anyways, my world view was so small back then. even though i was listening to rap from all over the country, it didn't really register to me that Posse On Broadway could have moved beyond the Seattle city limits, lol.

13485035, in 88, i just assumed it was NYC...lol. Rap only came from 3 places in
Posted by FLUIDJ, Wed May-24-23 10:54 AM
to 12 year old me.
NYC, Cali or Texas.
13485037, the J. R. Ewing of Seattle is literally a line in the song, man...
Posted by CyrenYoung, Wed May-24-23 11:14 AM
..c'mon LOL.


*skatin' the rings of saturn*

..and miles to go before i sleep...
13485055, to be fair though?
Posted by PROMO, Wed May-24-23 12:52 PM
Broadway is NYC in the minds of most, even though many big cities have a Broadway.
13485088, Broadway is universal like Central or Main St...
Posted by CyrenYoung, Wed May-24-23 03:22 PM
I can't think of a major city that doesn't have them.

But you can't get around the fact that any reputable emcee will undoubtedly reference their hometown at some point. The J.R. Ewing of Seattle can't be ignored in "Possee on Broadway."

Just another reminder most people recognize the music, but they don't really know the lyrics.


*skatin' the rings of saturn*

..and miles to go before i sleep...
13485119, you doing too much..
Posted by legsdiamond, Thu May-25-23 08:50 AM

13485036, RE: being in Seattle when Mix started blowing up...
Posted by Original Juice, Wed May-24-23 11:00 AM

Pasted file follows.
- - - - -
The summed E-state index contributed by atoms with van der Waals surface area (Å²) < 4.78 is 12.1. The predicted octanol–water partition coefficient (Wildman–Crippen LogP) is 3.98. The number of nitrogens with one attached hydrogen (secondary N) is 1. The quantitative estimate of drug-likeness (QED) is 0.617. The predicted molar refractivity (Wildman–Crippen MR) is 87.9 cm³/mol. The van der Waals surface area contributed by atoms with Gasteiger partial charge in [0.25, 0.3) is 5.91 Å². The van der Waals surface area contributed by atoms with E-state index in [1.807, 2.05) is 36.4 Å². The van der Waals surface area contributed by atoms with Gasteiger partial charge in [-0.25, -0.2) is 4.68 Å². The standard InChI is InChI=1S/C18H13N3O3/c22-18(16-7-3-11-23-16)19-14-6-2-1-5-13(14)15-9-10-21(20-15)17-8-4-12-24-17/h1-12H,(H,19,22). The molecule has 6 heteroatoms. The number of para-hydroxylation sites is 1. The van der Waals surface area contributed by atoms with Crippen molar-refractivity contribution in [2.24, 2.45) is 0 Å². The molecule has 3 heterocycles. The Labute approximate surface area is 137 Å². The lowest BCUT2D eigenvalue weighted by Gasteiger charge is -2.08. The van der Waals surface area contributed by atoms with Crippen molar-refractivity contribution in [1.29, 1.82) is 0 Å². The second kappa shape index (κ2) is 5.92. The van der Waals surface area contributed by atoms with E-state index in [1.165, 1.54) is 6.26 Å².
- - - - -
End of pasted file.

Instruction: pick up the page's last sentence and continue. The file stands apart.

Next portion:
It got major play on the rap and r&b stations in the Bay Area at the time (KMEL, KSOL). Perfect car culture/cruising song so you know it was popular around California.

The mixshow DJs also played Rippin, Square Dance Rap, My Hoopty.. even Kid Sensation's "Back II Boom" was a hit for the minitruck crowd back then.

13485118, Posse on Broadway was getting good radio play in Atl.
Posted by tariqhu, Thu May-25-23 08:13 AM
13485177, Hell Yeah, I lived in Brooklyn at the time and later moved to South Philly
Posted by jimi, Fri May-26-23 07:27 AM
Loved that song when it came out and I was 12! At the time, that was one of my favorite videos... I just wanted to be in it.. lol
13485054, I remember goretex and posse on k97 out of the M
Posted by speedlaws07, Wed May-24-23 12:43 PM
13485063, Yup
Posted by MaxPtah, Wed May-24-23 01:23 PM
Stan Bell played the hell out of those
13485047, I think folks are being a little disingenuous
Posted by Original Juice, Wed May-24-23 11:40 AM
..by focusing primarily on those super crossover and safe pop rap acts that most hip hop heads find corny.

Let's be honest. A LOT of the rap music that is popular on these boards is being primarily consumed by white and non-Black audiences. Just because many Black folks love and listen to Wu-Tang Clan, Pharcyde, Hieroglyphics, etc. doesn't mean these artists and groups don't attract mostly a white audience in many areas.